Can you get here from there? Say you an airlines that flies:

• New York to/from Chicago
• New York to/from Houston
• Chicago to/from San Francisco
• Houston to/from San Fransisco
Can you fly from New York to San Francisco? Well, not directly, but it is possible if you change plans in Chicago or Houston. We can represent this in a matrix with entries of 1 if there is a flight and 0 if there is not:
New York Chicago Houston San Jose
New York1110
Chicago1101
Houston1011
San Jose0111
We're making the assumption that if you start in a city, you can stay in the city (i.e. there is a `self-loop' from New York to New York). You can also model this without self-loops, depending on the application.

Let's use a dictionary so, we don't have to remember which index corresponds to which city:

```cityNum = {}
cityNum["New York"] = 0
cityNum["Chicago"] = 1
cityNum["Houston"] = 2
cityNum["San Jose"] = 3
```

Using numpy, the matrix (without labels):

```import numpy as np
flights = np.zeros( (4,4) )

flights[cityNum["NYC"],cityNum["Chicago"]] = 1
flights[cityNum["NYC"],cityNum["Houston"]] = 1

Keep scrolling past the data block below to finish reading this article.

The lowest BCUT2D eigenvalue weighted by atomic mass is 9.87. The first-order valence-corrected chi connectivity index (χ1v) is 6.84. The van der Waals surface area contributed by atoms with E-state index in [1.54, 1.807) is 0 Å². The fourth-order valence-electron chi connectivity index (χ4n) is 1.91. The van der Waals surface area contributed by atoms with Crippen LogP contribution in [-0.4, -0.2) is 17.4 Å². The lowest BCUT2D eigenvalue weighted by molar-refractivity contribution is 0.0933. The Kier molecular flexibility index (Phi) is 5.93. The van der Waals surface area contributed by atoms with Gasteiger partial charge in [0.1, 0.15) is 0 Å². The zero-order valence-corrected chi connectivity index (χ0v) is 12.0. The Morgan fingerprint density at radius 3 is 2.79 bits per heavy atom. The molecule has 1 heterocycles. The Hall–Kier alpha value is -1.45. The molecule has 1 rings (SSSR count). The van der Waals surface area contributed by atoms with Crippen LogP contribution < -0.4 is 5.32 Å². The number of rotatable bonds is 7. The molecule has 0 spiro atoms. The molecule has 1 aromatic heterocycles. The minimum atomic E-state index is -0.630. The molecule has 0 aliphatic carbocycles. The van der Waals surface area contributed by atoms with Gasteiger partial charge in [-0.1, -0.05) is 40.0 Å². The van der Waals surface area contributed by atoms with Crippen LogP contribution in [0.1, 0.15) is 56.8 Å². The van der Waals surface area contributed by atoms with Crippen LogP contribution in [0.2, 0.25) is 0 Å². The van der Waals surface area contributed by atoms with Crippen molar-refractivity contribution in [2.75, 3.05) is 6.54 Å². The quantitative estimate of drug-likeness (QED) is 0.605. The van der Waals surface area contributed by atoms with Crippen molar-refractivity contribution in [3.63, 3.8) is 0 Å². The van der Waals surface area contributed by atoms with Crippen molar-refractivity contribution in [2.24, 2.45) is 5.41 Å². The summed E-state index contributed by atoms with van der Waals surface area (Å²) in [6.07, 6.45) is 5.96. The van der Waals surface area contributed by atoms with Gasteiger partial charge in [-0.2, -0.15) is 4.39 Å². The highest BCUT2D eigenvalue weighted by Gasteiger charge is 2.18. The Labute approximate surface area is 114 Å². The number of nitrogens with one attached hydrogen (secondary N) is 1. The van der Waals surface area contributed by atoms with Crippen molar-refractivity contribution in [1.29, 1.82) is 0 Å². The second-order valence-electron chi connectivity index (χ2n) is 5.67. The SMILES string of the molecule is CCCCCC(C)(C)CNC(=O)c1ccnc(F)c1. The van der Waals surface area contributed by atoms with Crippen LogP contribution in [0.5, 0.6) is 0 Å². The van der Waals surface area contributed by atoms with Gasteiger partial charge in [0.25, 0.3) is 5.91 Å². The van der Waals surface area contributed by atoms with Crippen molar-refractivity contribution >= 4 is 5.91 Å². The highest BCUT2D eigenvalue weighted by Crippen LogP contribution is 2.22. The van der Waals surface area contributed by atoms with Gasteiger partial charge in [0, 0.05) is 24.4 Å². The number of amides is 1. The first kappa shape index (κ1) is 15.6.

flights[cityNum["Chicago"],cityNum["NYC"]] = 1
flights[cityNum["Chicago"],cityNum["NYC"]] = 1
flights[cityNum["Houston"],cityNum["NYC"]] = 1
flights[cityNum["Houston"],cityNum["San Jose"]] = 1
flights[cityNum["San Jose"],cityNum["Chicago"]] = 1
flights[cityNum["San Jose"],cityNum["Houston"]] = 1

#Create the self-loops:
for i in range(4): flights[i,i] = 1
```
(complete program in flights.py).

We can reach San Francisco from New York by taking flights to an intermediary city (in this case, Chicago or Houston) and then continuing on. That is:

There are flights: (NYC -> Chicago and Chicago -> San Jose) or (NYC -> Houston and Houston -> San Jose)
In the matrix, we have existing flights as 1 and no flight as 0, so instead of the and, we can multiply and just check that sum is greater than 0 (the sum is non-zero only when one of the terms is, which happens exactly when there's flights via the intermediary cities):
(NYC -> Chicago * Chicago -> San Jose) + (NYC -> Houston * Houston -> San Jose) > 0

In terms of math, we are taking a vector of the outgoing flights from a city and combining it with a vector of the incoming flights to the next city. This combination is called the dot product:

```	v dot w = v1*w1 + v2*w2 + ... vN*wN
```
where the vectors are v = (v1, v2, ... vN) and w = (w1, w2,... wN).